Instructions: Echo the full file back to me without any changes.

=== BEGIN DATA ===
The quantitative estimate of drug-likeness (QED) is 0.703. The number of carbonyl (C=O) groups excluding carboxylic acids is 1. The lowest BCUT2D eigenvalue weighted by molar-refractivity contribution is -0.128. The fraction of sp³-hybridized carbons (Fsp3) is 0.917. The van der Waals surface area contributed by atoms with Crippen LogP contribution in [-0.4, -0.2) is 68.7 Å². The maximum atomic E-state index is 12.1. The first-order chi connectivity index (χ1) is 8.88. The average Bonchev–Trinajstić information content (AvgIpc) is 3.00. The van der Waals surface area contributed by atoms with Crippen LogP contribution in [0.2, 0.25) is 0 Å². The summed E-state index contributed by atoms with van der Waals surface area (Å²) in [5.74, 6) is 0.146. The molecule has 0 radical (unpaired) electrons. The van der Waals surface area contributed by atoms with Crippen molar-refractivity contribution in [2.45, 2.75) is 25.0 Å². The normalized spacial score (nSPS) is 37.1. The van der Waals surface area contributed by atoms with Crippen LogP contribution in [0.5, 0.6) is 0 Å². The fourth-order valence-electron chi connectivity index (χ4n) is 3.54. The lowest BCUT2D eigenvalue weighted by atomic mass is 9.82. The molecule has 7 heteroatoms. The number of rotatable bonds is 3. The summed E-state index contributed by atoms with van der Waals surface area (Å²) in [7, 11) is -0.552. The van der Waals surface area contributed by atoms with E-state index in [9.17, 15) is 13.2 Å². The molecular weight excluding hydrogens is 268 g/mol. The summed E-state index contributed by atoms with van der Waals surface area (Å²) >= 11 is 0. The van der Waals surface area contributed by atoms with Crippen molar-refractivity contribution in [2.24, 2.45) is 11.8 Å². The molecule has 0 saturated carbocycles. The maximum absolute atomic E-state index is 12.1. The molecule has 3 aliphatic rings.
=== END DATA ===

The quantitative estimate of drug-likeness (QED) is 0.703. The number of carbonyl (C=O) groups excluding carboxylic acids is 1. The lowest BCUT2D eigenvalue weighted by molar-refractivity contribution is -0.128. The fraction of sp³-hybridized carbons (Fsp3) is 0.917. The van der Waals surface area contributed by atoms with Crippen LogP contribution in [-0.4, -0.2) is 68.7 Å². The maximum atomic E-state index is 12.1. The first-order chi connectivity index (χ1) is 8.88. The average Bonchev–Trinajstić information content (AvgIpc) is 3.00. The van der Waals surface area contributed by atoms with Crippen LogP contribution in [0.2, 0.25) is 0 Å². The summed E-state index contributed by atoms with van der Waals surface area (Å²) in [5.74, 6) is 0.146. The molecule has 0 radical (unpaired) electrons. The van der Waals surface area contributed by atoms with Crippen molar-refractivity contribution in [2.45, 2.75) is 25.0 Å². The normalized spacial score (nSPS) is 37.1. The van der Waals surface area contributed by atoms with Crippen LogP contribution in [0.5, 0.6) is 0 Å². The fourth-order valence-electron chi connectivity index (χ4n) is 3.54. The lowest BCUT2D eigenvalue weighted by atomic mass is 9.82. The molecule has 7 heteroatoms. The number of rotatable bonds is 3. The summed E-state index contributed by atoms with van der Waals surface area (Å²) in [7, 11) is -0.552. The van der Waals surface area contributed by atoms with E-state index in [9.17, 15) is 13.2 Å². The molecular weight excluding hydrogens is 268 g/mol. The summed E-state index contributed by atoms with van der Waals surface area (Å²) >= 11 is 0. The van der Waals surface area contributed by atoms with Crippen molar-refractivity contribution in [2.24, 2.45) is 11.8 Å². The molecule has 0 saturated carbocycles. The maximum absolute atomic E-state index is 12.1. The molecule has 3 aliphatic rings.